Standards-Based Literature Guides
As a long-time homeschooler when I hear that something is "standards-based" I usually proceed cautiously. These guides are proof that "standards-based" can be a good thing. They are very meaty, user-friendly guides for those wanting an in-depth study of quality literature. Reproducible, these guides provide biographical and background info, vocabulary, comprehension, and writing activities as well as quizzes and tests; all with answers included. All of these you would expect and hope to find in a literature study guide. Now for the "meaty" part. For instance, the pre-reading assessment for The Crucible includes questions about the Salem witch trials, witchcraft in the 16th and 17th centuries, puritan religion and beliefs as well as the Joseph McCarthy hearing of the 1950's (the context of the writing of the play), communism, the House un-American activities committee, and the red scare and blacklists. Background information on these subjects provide the material for "exploring expository writing" exercises such as note-taking and summarizing. After these introductory and orientation activities, reading assignments with corresponding vocabulary, comprehension, and literary analysis exercises are provided with frequent use of graphic organizers to help the student sort through and organize the information. Since The Crucible is a play, literary analysis in this guide focuses on dramatic elements such as "tragedy and the tragic hero" in addition to more typical literary elements such as irony. Vocabulary exercises are impressive. For instance, one section in this guide highlights the subtle differences between "denotation" (dictionary definition of a word) and "connotation (feeling behind the word); another looks at word parts. For each reading assignment segment (in this case, each act of the play) there is a comprehension check, a quiz, and a vocabulary quiz. There are two forms of the final test - one that is solely multiple choice and one that includes matching, multiple choice, true-false, and short essay responses.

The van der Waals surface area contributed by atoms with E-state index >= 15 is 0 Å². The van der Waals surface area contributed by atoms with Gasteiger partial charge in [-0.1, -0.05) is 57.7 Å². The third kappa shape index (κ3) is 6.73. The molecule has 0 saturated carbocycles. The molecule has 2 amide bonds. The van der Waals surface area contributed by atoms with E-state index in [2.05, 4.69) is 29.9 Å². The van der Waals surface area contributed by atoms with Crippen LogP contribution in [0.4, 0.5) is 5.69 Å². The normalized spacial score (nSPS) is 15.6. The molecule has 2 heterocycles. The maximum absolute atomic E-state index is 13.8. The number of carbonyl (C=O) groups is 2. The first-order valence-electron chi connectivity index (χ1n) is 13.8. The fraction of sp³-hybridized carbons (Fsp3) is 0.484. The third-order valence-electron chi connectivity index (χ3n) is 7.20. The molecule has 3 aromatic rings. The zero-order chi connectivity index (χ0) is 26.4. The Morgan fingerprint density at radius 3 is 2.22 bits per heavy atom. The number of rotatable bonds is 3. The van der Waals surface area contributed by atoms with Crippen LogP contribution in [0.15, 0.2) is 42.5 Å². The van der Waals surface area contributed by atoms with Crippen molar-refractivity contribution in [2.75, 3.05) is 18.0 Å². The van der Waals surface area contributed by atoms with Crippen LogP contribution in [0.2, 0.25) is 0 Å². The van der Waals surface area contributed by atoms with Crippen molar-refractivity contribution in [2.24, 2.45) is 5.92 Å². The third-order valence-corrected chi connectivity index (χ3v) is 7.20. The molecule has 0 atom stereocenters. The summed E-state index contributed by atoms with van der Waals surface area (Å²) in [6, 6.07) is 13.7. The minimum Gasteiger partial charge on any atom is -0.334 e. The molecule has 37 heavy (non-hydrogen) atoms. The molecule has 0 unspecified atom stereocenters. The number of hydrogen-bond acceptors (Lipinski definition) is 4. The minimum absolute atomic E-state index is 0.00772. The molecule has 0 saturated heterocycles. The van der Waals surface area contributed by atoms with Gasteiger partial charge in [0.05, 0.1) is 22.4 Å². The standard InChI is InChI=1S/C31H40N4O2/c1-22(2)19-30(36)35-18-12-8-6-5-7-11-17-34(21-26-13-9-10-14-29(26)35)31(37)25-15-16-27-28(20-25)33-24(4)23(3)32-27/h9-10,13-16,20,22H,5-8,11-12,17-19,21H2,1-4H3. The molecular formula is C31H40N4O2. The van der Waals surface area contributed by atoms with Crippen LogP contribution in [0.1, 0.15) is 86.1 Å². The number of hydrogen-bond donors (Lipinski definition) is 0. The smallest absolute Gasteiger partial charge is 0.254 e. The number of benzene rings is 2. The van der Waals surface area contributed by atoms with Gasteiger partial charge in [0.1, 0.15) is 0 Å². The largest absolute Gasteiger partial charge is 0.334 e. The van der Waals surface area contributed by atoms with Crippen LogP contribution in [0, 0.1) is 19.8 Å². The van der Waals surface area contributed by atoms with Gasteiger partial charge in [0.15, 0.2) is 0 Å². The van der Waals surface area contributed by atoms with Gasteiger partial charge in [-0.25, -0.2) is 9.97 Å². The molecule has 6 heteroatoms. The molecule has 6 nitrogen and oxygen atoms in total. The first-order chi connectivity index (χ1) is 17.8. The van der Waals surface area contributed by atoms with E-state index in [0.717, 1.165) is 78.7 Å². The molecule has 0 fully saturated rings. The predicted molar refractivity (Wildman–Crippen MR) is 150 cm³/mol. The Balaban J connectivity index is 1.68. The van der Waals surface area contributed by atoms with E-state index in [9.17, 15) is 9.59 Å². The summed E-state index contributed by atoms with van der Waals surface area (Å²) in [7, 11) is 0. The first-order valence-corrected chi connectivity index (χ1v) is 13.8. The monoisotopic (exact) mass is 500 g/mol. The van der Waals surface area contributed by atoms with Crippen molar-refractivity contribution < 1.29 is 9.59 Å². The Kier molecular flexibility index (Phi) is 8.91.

In addition to the above, there is a "teacher guide" portion which includes a summary of the play, a vocabulary list with definitions, pre- and post-reading extension activities and alternative assessment as well as essay writing ideas. For help in grading there are two rubrics - one for projects and one for written responses to literature. The Guides are designed to be used in their sequential entirety but they may be divided into separate parts. Not all activities need to be used although they have been provided with the goal of full comprehension and mastery of the skills involved.
All in all, these guides are very easy to use and quite flexible (we have also been pleased to discover that several of them have been written by an actual homeschool mom!). Teacher prep has been done - except for copying the student sheets. Could you just hand your student these copied sheets and have them complete the work as an independent study? Probably. However, the richness of the material will be strengthened by one-on-one discussion and instruction or by co-op class interaction. Throughout the guides there is an emphasis on finding and developing common moral themes like "honesty is the best policy" but if you've guessed these are from a secular publisher, you would be correct. - Janice